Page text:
Amazon 'technical error' exposes undisclosed number of customer names and emails

Amazon isn't saying how many customers had their names and email addresses exposed due to a data leak caused by an unexplained technical error.

Right before you Thanksgiving and some of the biggest shopping days of the year, Amazon sent emails to affected customers, revealing that it had “inadvertently disclosed your name and email address due to a technical error.” The lackluster email caused some people to worry it might be a phishing attack.

Amazon failed to say how many people were affected by the data exposure or what the technical error actually was; instead, Amazon claimed the issue was fixed and impacted customers were notified.

More cybersecurity news

Security hole leads to data exposure of 60 million USPS customers

First we had a U.S. Secret Service warning saying the U.S. Postal Service's Informed Delivery service was being abused by identity thieves. Now Brian Krebs says the USPS closed a security hole in the API for “Informed Visibility” that exposed data on 60 million users.

Multiple flaws in TP-Link routers

Speaking of security holes, Cisco Talos Intelligence disclosed four vulnerabilities in TP-Link’s TL-R600VPN routers, including a remote code execution hole.

Linux servers targeted with non-IoT Mirai variants

Botmasters are branching out from routers, security cameras, and other Internet of Things (IoT) devices and are now trying to use a Hadoop vulnerability to target Linux servers with Mirai variants. Netscout said, “This is the first time we’ve seen non-IoT Mirai in the wild.”

Ghostscript flaw

The Ghostscript interpreter used to process PDF files and postscripts, which is shipped with most flavors of Linux distribution and is commonly used by sites, services, apps, and cloud platforms, has a remote code execution flaw (pdf). The vulnerability discovered by Semmle is a variant of the critical vulnerability discovered by Google Project Zero’s Tavis Ormandy in August.

DirtyCOW and backdoor into Drupal servers

Do you use Drupal? Imperva researchers spotted a campaign using DirtyCOW, Drupalgeddon2 and system misconfigurations to “persistently infect vulnerable Drupal web servers and take over user machines.”

Facebook and LinkedIn privacy fails

Facebook may be facing more woes as the British Parliament seized a cache of internal Facebook documents to determine the truth of Facebook’s data and privacy control decisions.

LinkedIn is also in hot water, as Ireland’s Data Protection Commissioner found (pdf) that “LinkedIn’s practices leading up to GDPR implementation in Europe were not only uncanny, but actually violated data protection rules, in LinkedIn’s case concerning some 18 million email addresses.”

U.S. government security and privacy fails

A recent audit found that the IRS failed to apply consumer protections for victims of at least 89 data breaches, leaving at least 11,406 U.S. taxpayers unprotected.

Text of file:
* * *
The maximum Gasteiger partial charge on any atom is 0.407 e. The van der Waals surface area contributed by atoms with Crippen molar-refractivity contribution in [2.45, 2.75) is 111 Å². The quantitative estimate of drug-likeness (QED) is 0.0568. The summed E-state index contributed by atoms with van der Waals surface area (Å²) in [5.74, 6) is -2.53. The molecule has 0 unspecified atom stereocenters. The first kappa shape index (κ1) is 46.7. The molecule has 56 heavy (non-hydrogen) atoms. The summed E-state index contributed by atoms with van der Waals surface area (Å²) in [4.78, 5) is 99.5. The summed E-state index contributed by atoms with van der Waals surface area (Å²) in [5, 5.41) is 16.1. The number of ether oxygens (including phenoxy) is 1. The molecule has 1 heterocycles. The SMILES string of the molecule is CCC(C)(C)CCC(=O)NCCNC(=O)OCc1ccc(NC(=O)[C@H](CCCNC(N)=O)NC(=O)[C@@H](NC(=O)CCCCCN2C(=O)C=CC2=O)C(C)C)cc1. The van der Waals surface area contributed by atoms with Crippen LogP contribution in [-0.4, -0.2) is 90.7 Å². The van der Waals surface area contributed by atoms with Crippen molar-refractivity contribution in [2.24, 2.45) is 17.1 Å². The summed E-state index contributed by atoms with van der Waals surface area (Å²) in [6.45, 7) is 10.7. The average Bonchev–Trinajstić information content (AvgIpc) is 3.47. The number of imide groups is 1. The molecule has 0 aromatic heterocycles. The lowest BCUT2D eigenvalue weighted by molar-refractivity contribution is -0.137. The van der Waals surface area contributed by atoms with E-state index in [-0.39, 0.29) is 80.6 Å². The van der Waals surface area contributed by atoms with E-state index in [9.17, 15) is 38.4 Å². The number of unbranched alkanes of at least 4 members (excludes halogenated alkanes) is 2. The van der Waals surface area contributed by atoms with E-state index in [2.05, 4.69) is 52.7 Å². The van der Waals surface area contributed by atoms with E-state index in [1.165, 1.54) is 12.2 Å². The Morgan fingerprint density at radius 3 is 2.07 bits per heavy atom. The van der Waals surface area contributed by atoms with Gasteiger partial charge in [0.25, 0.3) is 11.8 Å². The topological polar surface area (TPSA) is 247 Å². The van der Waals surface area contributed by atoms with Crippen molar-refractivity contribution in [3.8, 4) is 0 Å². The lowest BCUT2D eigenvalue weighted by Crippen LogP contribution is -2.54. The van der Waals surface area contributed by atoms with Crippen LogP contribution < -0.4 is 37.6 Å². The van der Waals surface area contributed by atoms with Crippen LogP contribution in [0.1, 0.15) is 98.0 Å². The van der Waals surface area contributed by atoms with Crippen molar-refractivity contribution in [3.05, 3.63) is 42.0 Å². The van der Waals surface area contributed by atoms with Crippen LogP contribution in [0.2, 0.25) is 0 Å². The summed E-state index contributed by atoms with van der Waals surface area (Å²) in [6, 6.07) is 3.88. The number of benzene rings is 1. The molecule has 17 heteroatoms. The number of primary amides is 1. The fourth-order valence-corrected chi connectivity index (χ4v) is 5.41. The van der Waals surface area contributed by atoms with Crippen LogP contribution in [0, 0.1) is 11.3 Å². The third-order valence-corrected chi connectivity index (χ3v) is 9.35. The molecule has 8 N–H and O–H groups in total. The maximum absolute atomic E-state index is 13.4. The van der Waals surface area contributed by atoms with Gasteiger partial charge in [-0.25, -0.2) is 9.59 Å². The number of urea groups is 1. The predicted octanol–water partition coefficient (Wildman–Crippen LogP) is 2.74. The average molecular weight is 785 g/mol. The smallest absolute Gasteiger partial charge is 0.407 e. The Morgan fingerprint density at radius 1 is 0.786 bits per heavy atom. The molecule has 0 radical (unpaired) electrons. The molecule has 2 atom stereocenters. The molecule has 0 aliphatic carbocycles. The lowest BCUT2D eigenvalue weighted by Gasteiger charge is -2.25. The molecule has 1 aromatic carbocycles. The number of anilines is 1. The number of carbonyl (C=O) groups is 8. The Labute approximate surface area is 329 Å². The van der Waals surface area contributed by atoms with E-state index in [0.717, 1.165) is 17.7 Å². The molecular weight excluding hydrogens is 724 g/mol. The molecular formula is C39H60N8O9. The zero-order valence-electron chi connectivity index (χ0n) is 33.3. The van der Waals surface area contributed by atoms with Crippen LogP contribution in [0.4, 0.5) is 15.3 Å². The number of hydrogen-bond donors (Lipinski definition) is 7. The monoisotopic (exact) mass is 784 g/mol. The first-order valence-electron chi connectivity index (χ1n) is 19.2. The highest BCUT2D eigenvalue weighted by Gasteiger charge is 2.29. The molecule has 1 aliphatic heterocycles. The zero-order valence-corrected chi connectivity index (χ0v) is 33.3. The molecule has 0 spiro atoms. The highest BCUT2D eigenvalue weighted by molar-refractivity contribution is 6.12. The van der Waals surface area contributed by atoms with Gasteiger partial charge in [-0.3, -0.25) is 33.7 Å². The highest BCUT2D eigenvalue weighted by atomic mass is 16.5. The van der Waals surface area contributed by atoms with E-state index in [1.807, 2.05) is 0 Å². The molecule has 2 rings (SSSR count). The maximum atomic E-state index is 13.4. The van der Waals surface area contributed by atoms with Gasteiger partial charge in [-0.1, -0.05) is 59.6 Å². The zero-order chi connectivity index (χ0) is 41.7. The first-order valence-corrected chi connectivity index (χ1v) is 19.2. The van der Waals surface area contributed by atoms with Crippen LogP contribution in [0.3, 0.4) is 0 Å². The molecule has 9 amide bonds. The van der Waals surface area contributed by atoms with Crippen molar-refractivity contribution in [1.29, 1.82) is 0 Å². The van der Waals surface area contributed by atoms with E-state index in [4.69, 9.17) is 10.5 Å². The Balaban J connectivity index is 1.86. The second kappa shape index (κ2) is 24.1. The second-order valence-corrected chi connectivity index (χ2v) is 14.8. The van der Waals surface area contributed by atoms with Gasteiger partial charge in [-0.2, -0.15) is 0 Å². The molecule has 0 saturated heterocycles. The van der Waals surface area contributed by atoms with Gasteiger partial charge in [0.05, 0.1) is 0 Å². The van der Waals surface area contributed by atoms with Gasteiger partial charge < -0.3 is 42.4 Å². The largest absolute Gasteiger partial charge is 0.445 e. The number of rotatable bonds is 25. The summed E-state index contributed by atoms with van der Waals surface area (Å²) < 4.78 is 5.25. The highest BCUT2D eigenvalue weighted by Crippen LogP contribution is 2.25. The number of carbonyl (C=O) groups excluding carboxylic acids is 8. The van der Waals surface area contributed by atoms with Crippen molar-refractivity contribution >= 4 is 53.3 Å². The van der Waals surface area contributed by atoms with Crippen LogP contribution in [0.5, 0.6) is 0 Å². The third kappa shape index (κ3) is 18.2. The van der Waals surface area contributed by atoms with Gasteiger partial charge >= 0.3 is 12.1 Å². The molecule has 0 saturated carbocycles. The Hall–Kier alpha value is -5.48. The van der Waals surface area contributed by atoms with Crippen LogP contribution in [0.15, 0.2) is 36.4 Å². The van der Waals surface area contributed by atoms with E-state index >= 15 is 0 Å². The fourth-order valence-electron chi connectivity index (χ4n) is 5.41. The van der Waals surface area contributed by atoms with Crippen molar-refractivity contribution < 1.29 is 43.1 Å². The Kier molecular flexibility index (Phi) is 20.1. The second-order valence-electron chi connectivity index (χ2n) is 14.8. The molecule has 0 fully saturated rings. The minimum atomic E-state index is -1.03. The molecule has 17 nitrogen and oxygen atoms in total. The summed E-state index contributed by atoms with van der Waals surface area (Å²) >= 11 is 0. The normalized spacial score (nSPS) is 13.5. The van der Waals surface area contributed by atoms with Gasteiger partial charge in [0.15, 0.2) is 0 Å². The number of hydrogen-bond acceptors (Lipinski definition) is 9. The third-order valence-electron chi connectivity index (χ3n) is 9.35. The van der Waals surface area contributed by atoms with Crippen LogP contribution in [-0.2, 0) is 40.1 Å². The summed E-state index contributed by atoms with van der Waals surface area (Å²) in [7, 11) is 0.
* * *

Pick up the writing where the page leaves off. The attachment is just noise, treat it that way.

In addition, Sen. Ron Wyden (D-Ore.) pointed out that the public has waited decades for the Department of Defense (DoD) to be audited as is required by law. Now it has been revealed that the DoD failed its first-ever full-scale audit.

Irony

Japan’s cybersecurity minister, who admitted to not using computers, has now admitted that he’s “not that familiar” with cybersecurity matters. Japan’s head honcho for cybersecurity said his main job “is to read out written replies (prepared by bureaucrats) without making any mistakes.”

Meanwhile in North Korea, with the government-sponsored hacking group Lazarus, which allegedly has stolen $571 million of the $882 million total in heisted crypto from online exchanges:

Surveillance

The social credit system Citizen Score is part of China’s over-the-top surveillance. Now, apparently, the U.S. Department of Homeland Security (DHS) is taking a page from China with its new credit score-checking proposal. Slate revealed, “The agency charged with safeguarding the nation would like to make immigrants submit their credit scores when applying for legal resident status.”

Speaking of surveillance, Google’s new patents reveal that the search giant wants to data mine your bedroom: “Google wants to scan your clothing and listen to your brush your teeth.”

While letting Google into your bedroom is optional, some people with health disorders are already under “secret” surveillance in their bedrooms. Millions of people with sleep apnea use CPAP breathing machines, and ProPublica explained that health insurance companies, starting with Medicare, use surveillance – without users’ knowledge – to keep track of how long the machines are used each night. If a user fails to comply by using the device for the required time period, insurers can deny payment.

Others argue we will invite surveillance by agreeing to be microchipped.

Shop smart

When shopping, be sure to shop smart. Be aware of internet-connected devices that could allow hackers to watch you.

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